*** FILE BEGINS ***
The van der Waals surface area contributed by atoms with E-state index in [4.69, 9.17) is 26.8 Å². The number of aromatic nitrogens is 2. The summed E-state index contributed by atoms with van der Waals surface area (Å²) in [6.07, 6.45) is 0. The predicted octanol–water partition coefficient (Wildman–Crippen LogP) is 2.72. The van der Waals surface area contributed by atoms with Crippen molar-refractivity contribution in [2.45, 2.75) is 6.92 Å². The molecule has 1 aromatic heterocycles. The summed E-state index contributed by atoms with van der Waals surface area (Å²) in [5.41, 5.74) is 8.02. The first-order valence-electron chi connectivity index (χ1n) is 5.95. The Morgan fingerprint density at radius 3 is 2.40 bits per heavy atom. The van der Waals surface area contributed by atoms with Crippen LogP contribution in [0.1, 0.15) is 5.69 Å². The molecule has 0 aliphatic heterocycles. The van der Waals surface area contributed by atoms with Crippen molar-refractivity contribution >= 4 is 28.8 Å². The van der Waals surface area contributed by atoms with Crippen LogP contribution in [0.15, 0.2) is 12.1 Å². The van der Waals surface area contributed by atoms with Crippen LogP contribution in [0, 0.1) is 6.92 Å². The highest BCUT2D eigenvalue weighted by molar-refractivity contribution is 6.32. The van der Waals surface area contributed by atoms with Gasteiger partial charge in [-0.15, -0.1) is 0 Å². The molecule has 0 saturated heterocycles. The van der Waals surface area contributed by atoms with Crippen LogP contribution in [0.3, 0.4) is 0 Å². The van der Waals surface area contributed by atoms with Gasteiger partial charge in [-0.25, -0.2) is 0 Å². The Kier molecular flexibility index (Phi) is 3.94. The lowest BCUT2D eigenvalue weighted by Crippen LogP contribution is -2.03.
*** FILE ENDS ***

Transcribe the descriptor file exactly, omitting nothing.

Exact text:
The van der Waals surface area contributed by atoms with E-state index in [4.69, 9.17) is 26.8 Å². The number of aromatic nitrogens is 2. The summed E-state index contributed by atoms with van der Waals surface area (Å²) in [6.07, 6.45) is 0. The predicted octanol–water partition coefficient (Wildman–Crippen LogP) is 2.72. The van der Waals surface area contributed by atoms with Crippen molar-refractivity contribution in [2.45, 2.75) is 6.92 Å². The molecule has 1 aromatic heterocycles. The summed E-state index contributed by atoms with van der Waals surface area (Å²) in [5.41, 5.74) is 8.02. The first-order valence-electron chi connectivity index (χ1n) is 5.95. The Morgan fingerprint density at radius 3 is 2.40 bits per heavy atom. The van der Waals surface area contributed by atoms with Crippen LogP contribution in [0.1, 0.15) is 5.69 Å². The molecule has 0 aliphatic heterocycles. The van der Waals surface area contributed by atoms with Crippen molar-refractivity contribution >= 4 is 28.8 Å². The van der Waals surface area contributed by atoms with Crippen LogP contribution in [0.15, 0.2) is 12.1 Å². The van der Waals surface area contributed by atoms with Crippen LogP contribution in [0, 0.1) is 6.92 Å². The highest BCUT2D eigenvalue weighted by molar-refractivity contribution is 6.32. The van der Waals surface area contributed by atoms with Gasteiger partial charge in [-0.15, -0.1) is 0 Å². The molecule has 0 saturated heterocycles. The van der Waals surface area contributed by atoms with Crippen LogP contribution in [0.3, 0.4) is 0 Å². The van der Waals surface area contributed by atoms with Gasteiger partial charge in [-0.25, -0.2) is 0 Å². The Kier molecular flexibility index (Phi) is 3.94. The lowest BCUT2D eigenvalue weighted by Crippen LogP contribution is -2.03.